Cross-performance design

Functionally, it ought to move and adjust as simply and naturally as possible. It should support a person in any position he cares to assume, at any task his office job serves up.

Reclining in an Aeron chair

Growing concern about the incidence of repetitive motion disorders and other detrimental effects of computer-related work on the body has led, in recent years, to highly adjustable task seating that supports the body in optimal positions for computer use. Besides the fact that ergonomists have yet to agree on what this optimal position is - some advocate a forward bias, others a rearward tilt - these highly specialised chairs can be problematic for the increasing number of office workers whose days include some hours of intense computer use as well as a variety of other tasks.

Like the time-honoured Swiss army knife, the Aeron chair is a cross-performance tool that answers a variety of needs with a single design. It supports a person in postures for computer-related, task-intensive work, as well a number of other postures for writing, reading, phoning, meeting, or any other task a person cares to be intense about.

Ergonomists agree that the most healthful position for the body is the one it assumes in a weightless state, when no other forces (chairs, gravity, high-heeled shoes) are acting on it. This natural posture has open angles between the trunk and the thighs as well as between the thigh and the lower leg.

Arm movement diagram

It can be achieved in an upright chair with a seat that tilts forward slightly to open the trunk-to-thigh angle and that can be raised high enough to permit an open angle at the knee. This forward-bias position is advocated by Danish surgeon A C Mandal.

A natural, open posture can also be attained in a reclining chair adjusted low enough to prevent undue pressure on the backs of the thighs when the legs are slightly extended. This semi-reclined position was observed by Swiss ergonomist Etienne Grandjean in his studies of VDU workers.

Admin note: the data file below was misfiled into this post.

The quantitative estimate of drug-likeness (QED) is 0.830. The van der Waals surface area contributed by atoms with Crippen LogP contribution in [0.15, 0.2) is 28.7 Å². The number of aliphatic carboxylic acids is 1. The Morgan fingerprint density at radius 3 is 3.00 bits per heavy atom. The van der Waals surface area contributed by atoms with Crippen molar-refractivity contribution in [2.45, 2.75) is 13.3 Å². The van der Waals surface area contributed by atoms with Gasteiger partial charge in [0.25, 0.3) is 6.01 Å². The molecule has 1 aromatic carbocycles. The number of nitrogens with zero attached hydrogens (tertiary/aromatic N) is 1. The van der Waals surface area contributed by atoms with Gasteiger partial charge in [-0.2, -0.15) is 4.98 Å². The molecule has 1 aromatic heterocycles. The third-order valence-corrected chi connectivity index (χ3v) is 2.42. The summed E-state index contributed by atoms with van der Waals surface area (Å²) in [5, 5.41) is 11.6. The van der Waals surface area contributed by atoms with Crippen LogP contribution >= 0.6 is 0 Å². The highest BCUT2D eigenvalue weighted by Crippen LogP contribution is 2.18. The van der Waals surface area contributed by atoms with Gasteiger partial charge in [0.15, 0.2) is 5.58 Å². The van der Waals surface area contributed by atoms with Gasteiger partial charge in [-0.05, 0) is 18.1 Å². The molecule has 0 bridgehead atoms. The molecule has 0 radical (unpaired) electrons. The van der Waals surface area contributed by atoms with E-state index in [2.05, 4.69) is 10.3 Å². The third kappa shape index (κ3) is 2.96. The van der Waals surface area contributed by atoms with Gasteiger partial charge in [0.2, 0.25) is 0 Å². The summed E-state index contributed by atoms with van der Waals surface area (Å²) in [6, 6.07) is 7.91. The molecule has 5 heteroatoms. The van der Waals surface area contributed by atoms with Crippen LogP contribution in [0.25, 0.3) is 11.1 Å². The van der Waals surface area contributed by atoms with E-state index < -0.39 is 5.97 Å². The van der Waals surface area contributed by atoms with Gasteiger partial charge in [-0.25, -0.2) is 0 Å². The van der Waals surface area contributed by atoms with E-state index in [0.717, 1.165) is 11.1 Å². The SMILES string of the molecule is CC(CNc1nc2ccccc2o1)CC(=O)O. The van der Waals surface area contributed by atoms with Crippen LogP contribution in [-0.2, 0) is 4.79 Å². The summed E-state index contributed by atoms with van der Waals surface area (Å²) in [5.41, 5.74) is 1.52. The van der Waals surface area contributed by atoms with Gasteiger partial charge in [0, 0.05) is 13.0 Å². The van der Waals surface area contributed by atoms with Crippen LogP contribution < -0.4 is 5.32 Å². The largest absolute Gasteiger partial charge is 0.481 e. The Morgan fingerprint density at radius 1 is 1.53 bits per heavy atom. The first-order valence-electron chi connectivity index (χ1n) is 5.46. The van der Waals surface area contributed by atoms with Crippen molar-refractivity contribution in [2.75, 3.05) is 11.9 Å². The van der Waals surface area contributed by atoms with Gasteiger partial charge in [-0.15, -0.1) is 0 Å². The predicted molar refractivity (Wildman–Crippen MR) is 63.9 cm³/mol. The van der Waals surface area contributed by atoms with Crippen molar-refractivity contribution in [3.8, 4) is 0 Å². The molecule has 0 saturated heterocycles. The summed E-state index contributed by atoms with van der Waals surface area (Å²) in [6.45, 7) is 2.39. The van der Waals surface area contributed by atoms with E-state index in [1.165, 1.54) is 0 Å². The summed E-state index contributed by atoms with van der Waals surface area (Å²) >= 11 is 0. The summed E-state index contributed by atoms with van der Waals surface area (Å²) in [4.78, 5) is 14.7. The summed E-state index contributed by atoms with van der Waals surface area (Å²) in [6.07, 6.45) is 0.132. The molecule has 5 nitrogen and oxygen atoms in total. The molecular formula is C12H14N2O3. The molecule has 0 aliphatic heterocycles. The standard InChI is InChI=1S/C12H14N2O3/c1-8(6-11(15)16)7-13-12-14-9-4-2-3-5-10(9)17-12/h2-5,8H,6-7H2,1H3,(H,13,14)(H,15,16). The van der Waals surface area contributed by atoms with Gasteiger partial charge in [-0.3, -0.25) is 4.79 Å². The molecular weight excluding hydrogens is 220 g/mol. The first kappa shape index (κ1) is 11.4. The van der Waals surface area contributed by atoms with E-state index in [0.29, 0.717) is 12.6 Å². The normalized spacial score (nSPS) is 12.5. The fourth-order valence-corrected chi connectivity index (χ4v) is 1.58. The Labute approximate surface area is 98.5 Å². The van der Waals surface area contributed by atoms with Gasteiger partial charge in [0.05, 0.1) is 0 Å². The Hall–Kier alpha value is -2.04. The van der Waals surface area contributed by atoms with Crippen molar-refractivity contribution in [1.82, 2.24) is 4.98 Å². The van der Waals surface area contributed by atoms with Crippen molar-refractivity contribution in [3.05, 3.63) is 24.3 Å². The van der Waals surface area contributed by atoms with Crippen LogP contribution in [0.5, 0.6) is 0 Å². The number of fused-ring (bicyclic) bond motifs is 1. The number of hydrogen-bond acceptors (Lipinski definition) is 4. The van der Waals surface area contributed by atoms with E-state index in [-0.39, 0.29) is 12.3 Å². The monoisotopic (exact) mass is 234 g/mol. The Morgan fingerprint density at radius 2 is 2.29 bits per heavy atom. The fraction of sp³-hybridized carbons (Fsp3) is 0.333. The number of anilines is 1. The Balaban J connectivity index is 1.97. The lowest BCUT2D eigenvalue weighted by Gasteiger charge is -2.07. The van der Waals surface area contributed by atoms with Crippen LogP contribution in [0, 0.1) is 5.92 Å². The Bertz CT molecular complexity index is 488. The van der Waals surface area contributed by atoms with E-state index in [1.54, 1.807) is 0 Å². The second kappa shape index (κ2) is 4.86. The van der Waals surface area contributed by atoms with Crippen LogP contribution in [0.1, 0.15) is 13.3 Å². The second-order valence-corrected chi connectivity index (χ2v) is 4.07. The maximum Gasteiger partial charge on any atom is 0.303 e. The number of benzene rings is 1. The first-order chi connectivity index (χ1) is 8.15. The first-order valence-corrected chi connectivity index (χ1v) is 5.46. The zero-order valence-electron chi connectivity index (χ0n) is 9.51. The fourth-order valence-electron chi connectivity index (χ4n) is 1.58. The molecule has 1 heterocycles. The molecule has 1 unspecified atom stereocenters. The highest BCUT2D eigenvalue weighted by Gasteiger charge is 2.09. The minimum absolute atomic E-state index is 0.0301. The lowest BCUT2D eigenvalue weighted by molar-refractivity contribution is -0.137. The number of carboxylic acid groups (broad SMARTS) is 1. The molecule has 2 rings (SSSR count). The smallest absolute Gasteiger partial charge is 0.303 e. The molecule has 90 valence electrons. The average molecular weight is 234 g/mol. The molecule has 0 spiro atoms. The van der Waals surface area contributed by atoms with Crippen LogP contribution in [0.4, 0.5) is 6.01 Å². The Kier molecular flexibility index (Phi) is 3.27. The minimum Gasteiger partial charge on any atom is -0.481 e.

Armrests pivot inward 17.5 degrees to support forearms for keying, and outward 15 degrees to provide a comfortable base for using a mouse. Better positioning and exceptionally soft and supportive armrest pads may reduce the risk of repetitive motion injuries.

The Aeron chair's broad range of seat-height adjustment allows its users to choose either the forward-bias or semi-reclined position - or anywhere in between - over the course of a long day and through a variety of tasks. Its smooth-riding Kinemat tilt mechanism allows people to move between the two extremes with ease while maintaining proper geometric relationships among seat, back and armrests.

Seat height Forward tilt Tilt limiter and tilt lock

Adjust to fit height of worksurface or keyboard, if possible. Feet should rest flat on floor or footrest. Avoid dangling legs, which puts pressure on and restricts blood flow in the back of thighs.

Normally, forward tilt position is used with increased chair height. This relaxes the bend of your waist, knees and ankles. To support back, set tilt limiter after assuming forward position.

If you want to sit in an upright position, set the tilt limiter when the seat is in a horizontal or forward position.

For information about how to adjust your Aeron chair, please see the Aeron User Information (pdf format).

Aeron, Kinemat and Herman Miller are registered trademarks of Herman Miller, Inc.